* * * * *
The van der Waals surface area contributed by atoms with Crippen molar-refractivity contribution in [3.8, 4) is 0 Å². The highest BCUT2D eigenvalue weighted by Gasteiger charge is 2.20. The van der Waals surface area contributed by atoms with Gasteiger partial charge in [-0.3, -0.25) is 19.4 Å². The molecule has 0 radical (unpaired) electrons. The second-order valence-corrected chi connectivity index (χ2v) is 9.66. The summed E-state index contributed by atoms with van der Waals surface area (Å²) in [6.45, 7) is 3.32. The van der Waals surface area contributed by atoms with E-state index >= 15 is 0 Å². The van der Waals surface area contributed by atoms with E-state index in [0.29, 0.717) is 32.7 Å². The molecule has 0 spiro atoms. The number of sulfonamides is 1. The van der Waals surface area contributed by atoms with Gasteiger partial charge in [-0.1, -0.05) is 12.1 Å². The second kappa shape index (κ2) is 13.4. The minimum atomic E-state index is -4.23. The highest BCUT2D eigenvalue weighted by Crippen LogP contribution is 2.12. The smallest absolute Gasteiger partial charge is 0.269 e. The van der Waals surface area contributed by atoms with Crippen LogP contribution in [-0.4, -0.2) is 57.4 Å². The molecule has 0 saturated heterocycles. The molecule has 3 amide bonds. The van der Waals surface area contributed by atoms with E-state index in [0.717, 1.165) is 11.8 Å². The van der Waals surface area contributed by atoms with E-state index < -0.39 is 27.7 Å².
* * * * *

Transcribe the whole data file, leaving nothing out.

The van der Waals surface area contributed by atoms with Crippen molar-refractivity contribution in [3.8, 4) is 0 Å². The highest BCUT2D eigenvalue weighted by Gasteiger charge is 2.20. The van der Waals surface area contributed by atoms with Gasteiger partial charge in [-0.3, -0.25) is 19.4 Å². The molecule has 0 radical (unpaired) electrons. The second-order valence-corrected chi connectivity index (χ2v) is 9.66. The summed E-state index contributed by atoms with van der Waals surface area (Å²) in [6.45, 7) is 3.32. The van der Waals surface area contributed by atoms with E-state index >= 15 is 0 Å². The van der Waals surface area contributed by atoms with E-state index in [0.29, 0.717) is 32.7 Å². The molecule has 0 spiro atoms. The number of sulfonamides is 1. The van der Waals surface area contributed by atoms with Gasteiger partial charge in [-0.1, -0.05) is 12.1 Å². The second kappa shape index (κ2) is 13.4. The minimum atomic E-state index is -4.23. The highest BCUT2D eigenvalue weighted by Crippen LogP contribution is 2.12. The smallest absolute Gasteiger partial charge is 0.269 e. The van der Waals surface area contributed by atoms with Crippen LogP contribution in [-0.4, -0.2) is 57.4 Å². The molecule has 0 saturated heterocycles. The molecule has 3 amide bonds. The van der Waals surface area contributed by atoms with E-state index in [0.717, 1.165) is 11.8 Å². The van der Waals surface area contributed by atoms with E-state index < -0.39 is 27.7 Å².